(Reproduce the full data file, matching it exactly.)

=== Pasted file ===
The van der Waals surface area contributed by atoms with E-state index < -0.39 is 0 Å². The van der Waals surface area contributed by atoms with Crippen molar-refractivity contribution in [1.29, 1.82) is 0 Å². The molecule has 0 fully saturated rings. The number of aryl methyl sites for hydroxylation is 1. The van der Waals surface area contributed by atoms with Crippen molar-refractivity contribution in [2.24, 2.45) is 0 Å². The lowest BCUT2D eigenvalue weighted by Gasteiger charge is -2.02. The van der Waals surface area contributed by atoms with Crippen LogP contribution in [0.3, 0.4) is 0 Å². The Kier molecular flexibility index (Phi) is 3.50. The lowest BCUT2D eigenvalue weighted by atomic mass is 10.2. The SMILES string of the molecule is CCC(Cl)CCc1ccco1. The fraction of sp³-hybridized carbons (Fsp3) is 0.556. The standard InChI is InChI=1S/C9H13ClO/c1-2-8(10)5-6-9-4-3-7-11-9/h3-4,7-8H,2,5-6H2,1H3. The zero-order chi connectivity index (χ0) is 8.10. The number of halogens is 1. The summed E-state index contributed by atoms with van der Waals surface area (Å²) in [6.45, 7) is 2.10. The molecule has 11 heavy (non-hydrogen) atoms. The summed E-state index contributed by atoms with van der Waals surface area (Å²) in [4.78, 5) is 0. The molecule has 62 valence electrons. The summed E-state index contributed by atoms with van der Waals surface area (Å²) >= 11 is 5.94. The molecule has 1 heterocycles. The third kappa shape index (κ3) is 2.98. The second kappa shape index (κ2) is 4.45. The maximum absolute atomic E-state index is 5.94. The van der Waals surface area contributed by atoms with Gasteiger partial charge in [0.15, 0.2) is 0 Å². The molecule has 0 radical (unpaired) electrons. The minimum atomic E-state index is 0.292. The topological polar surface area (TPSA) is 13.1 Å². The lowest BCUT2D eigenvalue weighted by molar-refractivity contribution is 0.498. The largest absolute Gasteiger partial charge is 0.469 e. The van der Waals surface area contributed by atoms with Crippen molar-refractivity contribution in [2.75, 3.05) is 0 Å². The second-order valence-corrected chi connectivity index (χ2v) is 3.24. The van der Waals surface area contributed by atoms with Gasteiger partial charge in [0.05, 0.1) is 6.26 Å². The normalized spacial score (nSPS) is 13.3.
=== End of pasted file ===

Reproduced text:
The van der Waals surface area contributed by atoms with E-state index < -0.39 is 0 Å². The van der Waals surface area contributed by atoms with Crippen molar-refractivity contribution in [1.29, 1.82) is 0 Å². The molecule has 0 fully saturated rings. The number of aryl methyl sites for hydroxylation is 1. The van der Waals surface area contributed by atoms with Crippen molar-refractivity contribution in [2.24, 2.45) is 0 Å². The lowest BCUT2D eigenvalue weighted by Gasteiger charge is -2.02. The van der Waals surface area contributed by atoms with Crippen LogP contribution in [0.3, 0.4) is 0 Å². The Kier molecular flexibility index (Phi) is 3.50. The lowest BCUT2D eigenvalue weighted by atomic mass is 10.2. The SMILES string of the molecule is CCC(Cl)CCc1ccco1. The fraction of sp³-hybridized carbons (Fsp3) is 0.556. The standard InChI is InChI=1S/C9H13ClO/c1-2-8(10)5-6-9-4-3-7-11-9/h3-4,7-8H,2,5-6H2,1H3. The zero-order chi connectivity index (χ0) is 8.10. The number of halogens is 1. The summed E-state index contributed by atoms with van der Waals surface area (Å²) in [6.45, 7) is 2.10. The molecule has 11 heavy (non-hydrogen) atoms. The summed E-state index contributed by atoms with van der Waals surface area (Å²) in [4.78, 5) is 0. The molecule has 62 valence electrons. The summed E-state index contributed by atoms with van der Waals surface area (Å²) >= 11 is 5.94. The molecule has 1 heterocycles. The third kappa shape index (κ3) is 2.98. The second kappa shape index (κ2) is 4.45. The maximum absolute atomic E-state index is 5.94. The van der Waals surface area contributed by atoms with Gasteiger partial charge in [0.15, 0.2) is 0 Å². The molecule has 0 radical (unpaired) electrons. The minimum atomic E-state index is 0.292. The topological polar surface area (TPSA) is 13.1 Å². The lowest BCUT2D eigenvalue weighted by molar-refractivity contribution is 0.498. The largest absolute Gasteiger partial charge is 0.469 e. The van der Waals surface area contributed by atoms with Crippen molar-refractivity contribution in [2.75, 3.05) is 0 Å². The second-order valence-corrected chi connectivity index (χ2v) is 3.24. The van der Waals surface area contributed by atoms with Gasteiger partial charge in [0.05, 0.1) is 6.26 Å². The normalized spacial score (nSPS) is 13.3.